Discourse of peace

By: Jason A. Baguia July 15,2016 - 09:57 PM

Media reports in light of the ruling, based on the United Nations Convention on the Law of the Sea that upheld the Philippine case against China over territory in the West Philippine or South China Sea constitutes additional data for investigating what communication scholars call “patriotic coverage.”

This phenomenon, described as a nation-biased “tendency in traditional journalism” was analyzed in its online manifestation in the context of the Israeli-Palestinian conflict by researchers Avshalom Ginosar and Igor Konovalov. Their findings, published last year, showed that in a time of war, Israeli newspapers engaged in more coverage of Israeli than of Palestinian casualties “and each injured Israeli had a face while civilian casualties were only numbers.”

Journalists and their publics both in the Philippines and China can learn from studies like this to retain the clarity of conscience to place their utterances at the service of peace. This is necessary if journalism in this part of the world is to avoid being co-opted by governments in the furtherance of politico-military conflict that anonymizes human faces and is heartless in the face of bloodshed.

While there is no full-blown war on the waters surrounding the Spratly Islands, tension has been high as interested states—apart from China and the Philippines, these include the United States, Indonesia and Taiwan—sent in ships of varying destructive capability. Simultaneously, the Philippine-Chinese plane of discussion is rather deficient as an instrument for dissuading the countries from brinkmanship and returning to sane, respectful dialogue.

The Philippine media needs to be wary of using rhetorical tropes like “victory” or “win” in characterizing the maritime Permanent Court of Arbitration’s recognition of the Philippines’ Exclusive Economic Zone. This is not the Olympics. Couching the verdict in the language of competition where there are champions and losers prostitutes the morally weighty language of the court and only fuels such combative responses as one Chinese official’s call for the decision to be trashed.

Filipino journalists must also demonstrate probity and compassion for their Chinese counterparts. Given China’s authoritarianism, it would have been a pipe dream to expect state news agency Xinhua to release, for instance, a story differently titled than the pitiful, predication-loaded “Law-abusing tribunal issues ill-founded award on South China Sea arbitration.”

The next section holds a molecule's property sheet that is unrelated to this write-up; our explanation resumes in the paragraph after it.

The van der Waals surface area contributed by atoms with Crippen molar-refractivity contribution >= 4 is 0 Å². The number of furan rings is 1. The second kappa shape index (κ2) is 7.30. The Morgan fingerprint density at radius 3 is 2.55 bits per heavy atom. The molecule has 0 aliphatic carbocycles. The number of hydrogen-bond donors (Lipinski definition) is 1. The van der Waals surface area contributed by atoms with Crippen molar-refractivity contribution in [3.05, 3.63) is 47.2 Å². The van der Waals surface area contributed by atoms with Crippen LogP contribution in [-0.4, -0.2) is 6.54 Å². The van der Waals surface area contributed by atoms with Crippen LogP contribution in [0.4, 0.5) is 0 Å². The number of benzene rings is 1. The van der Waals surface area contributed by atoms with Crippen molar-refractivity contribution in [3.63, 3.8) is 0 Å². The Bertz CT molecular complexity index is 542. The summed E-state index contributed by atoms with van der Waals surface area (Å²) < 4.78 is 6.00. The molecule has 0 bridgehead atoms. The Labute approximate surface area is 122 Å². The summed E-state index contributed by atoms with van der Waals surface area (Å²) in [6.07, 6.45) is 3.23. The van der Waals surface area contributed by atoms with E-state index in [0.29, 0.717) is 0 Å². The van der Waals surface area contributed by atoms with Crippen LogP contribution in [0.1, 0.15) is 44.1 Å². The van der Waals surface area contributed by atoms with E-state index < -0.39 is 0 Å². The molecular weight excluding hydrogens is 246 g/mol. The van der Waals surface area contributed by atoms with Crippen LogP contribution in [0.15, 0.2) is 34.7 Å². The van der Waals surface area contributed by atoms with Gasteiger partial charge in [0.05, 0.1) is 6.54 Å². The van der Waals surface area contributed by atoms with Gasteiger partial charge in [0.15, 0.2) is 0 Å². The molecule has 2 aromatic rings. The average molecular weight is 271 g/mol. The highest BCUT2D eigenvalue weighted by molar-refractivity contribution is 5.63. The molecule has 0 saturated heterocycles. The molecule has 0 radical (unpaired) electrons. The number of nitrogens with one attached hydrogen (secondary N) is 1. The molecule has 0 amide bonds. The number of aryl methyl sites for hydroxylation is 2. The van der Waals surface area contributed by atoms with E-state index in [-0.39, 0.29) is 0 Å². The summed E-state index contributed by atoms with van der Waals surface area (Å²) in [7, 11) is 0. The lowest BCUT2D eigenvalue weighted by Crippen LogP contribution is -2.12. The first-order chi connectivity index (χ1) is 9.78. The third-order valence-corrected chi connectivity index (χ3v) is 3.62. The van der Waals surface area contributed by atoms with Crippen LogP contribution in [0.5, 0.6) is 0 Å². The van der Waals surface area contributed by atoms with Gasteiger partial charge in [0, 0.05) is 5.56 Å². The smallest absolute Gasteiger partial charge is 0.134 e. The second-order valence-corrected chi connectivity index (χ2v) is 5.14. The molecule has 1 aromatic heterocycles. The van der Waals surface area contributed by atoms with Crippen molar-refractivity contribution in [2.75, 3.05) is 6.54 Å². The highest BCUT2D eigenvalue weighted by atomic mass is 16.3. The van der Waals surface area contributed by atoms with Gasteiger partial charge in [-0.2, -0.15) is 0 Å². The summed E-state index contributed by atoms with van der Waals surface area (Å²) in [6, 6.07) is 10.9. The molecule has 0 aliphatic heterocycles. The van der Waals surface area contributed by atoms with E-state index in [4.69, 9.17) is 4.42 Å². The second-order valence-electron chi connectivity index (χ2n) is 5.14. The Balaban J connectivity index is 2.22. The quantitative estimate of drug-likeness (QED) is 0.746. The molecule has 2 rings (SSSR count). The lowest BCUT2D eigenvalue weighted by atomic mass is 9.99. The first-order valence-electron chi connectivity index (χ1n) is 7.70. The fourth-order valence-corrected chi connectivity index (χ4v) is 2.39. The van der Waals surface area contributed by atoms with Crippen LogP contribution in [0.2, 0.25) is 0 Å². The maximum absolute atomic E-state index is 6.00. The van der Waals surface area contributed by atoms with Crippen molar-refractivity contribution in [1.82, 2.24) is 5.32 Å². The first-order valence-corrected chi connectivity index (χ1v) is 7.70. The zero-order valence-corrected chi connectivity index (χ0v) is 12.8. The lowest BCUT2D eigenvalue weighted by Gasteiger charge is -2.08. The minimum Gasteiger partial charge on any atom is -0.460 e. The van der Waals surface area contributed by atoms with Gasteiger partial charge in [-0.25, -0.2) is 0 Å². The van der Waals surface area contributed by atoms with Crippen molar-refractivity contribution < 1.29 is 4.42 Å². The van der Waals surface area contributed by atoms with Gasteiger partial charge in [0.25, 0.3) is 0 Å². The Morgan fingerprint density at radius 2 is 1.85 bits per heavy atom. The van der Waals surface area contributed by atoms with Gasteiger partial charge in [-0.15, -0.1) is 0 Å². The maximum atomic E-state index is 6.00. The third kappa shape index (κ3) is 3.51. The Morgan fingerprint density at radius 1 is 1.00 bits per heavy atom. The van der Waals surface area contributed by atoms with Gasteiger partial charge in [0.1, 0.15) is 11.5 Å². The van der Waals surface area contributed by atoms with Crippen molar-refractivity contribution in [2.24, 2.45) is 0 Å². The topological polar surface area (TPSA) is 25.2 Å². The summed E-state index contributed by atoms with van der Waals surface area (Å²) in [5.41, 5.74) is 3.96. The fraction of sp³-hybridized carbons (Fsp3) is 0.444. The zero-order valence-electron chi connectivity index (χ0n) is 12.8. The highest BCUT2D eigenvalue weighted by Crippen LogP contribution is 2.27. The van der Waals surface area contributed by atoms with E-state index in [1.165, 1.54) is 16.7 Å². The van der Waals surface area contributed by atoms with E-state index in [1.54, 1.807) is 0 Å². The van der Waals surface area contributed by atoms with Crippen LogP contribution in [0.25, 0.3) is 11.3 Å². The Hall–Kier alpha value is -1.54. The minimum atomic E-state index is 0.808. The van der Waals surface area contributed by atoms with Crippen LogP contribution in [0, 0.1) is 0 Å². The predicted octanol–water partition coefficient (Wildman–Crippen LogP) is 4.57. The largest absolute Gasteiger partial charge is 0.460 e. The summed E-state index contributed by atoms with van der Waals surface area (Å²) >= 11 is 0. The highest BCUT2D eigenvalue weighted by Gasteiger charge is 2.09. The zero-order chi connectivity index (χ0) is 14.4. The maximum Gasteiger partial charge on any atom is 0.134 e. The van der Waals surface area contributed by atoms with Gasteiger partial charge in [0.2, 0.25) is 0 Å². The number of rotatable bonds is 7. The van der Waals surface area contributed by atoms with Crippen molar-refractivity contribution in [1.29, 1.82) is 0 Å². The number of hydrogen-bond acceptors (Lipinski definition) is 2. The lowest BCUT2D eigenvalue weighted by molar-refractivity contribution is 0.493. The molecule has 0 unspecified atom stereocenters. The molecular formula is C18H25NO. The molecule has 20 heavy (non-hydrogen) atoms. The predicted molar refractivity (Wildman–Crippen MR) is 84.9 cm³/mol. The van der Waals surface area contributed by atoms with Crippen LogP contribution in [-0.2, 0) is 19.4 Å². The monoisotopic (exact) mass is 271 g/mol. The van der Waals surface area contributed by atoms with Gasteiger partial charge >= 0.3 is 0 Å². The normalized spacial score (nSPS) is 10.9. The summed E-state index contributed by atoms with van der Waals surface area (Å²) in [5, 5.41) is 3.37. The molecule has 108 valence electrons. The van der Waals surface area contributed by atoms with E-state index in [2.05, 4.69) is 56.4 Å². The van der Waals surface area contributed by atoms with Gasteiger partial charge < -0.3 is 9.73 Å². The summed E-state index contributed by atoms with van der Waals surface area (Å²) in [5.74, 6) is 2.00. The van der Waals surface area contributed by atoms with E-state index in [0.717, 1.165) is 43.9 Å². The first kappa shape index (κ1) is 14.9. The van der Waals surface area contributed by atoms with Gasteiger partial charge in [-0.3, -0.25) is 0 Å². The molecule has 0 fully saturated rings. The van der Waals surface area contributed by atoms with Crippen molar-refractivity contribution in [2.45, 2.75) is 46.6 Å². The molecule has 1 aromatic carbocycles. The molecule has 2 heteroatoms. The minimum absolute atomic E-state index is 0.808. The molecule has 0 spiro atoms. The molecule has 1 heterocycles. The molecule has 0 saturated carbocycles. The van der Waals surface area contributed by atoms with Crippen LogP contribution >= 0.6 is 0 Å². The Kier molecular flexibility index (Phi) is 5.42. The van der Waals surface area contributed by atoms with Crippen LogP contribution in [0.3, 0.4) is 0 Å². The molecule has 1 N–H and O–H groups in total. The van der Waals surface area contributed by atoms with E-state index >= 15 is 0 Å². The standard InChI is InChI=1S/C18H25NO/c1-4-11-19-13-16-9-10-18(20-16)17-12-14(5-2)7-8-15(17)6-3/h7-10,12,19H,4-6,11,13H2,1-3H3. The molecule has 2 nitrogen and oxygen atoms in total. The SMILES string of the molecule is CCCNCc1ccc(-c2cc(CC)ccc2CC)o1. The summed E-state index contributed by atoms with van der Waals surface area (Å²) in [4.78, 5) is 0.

Causality—whether the media are affecting conversations or vice-versa—remains unverified, but journalistic discourse in the Philippines and China has undeniably gone hand-in-hand with added strain between the neighboring peoples. The British Broadcasting Corp. has reported that some Chinese nationals are encouraging one another to boycott Philippine exports like Cebu mangoes and using our country’s name as a synonym for avarice. Meanwhile, one Facebook post I read exhorts Filipinos to take pains to “buy local,” never mind that nowadays, almost everything is manufactured in China.

While conflict is an element of the news, media practitioners must strive to refrain from allowing the news to be converted into a warmongering tool.

As a media consumer, I would like to see international and large national media outlets exercise leadership in improving the public discourse on the West Philippine or South China Sea. This can begin in more liberal “regulative practice,” a term from critical discourse analysis pioneer Norman Fairclough that refers to the media’s role of ushering people into the mediatized public sphere, depicting these characters and letting them jointly manage the conversation. In liberalized regulative practice, stories can first of all feature the faces of Chinese and Filipino fishers and their wives, sons and daughters with their tales of hunger; of soldiers in the Spratlys with their experiences of being flung far away from home; of Mother Earth, raped and pillaged to the misfortune of each human claimant to the disputed territory. For when the people who suffer amid the clash of titans are made to disappear from public consciousness, conflict is sanitized, and demagogues and careless prattlers commandeer the discourse to titillate those who would go to war.

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TAGS: CHexit, China, convention on the law of the sea, Journalism, Kalayaan Group of Islands, land dispute, Philippines, spratly, Spratly Islands, Spratlys, Spratlys Islands, territorial dispute, traditional journalism, UNCLOS, united nationas convention on the law of the sea

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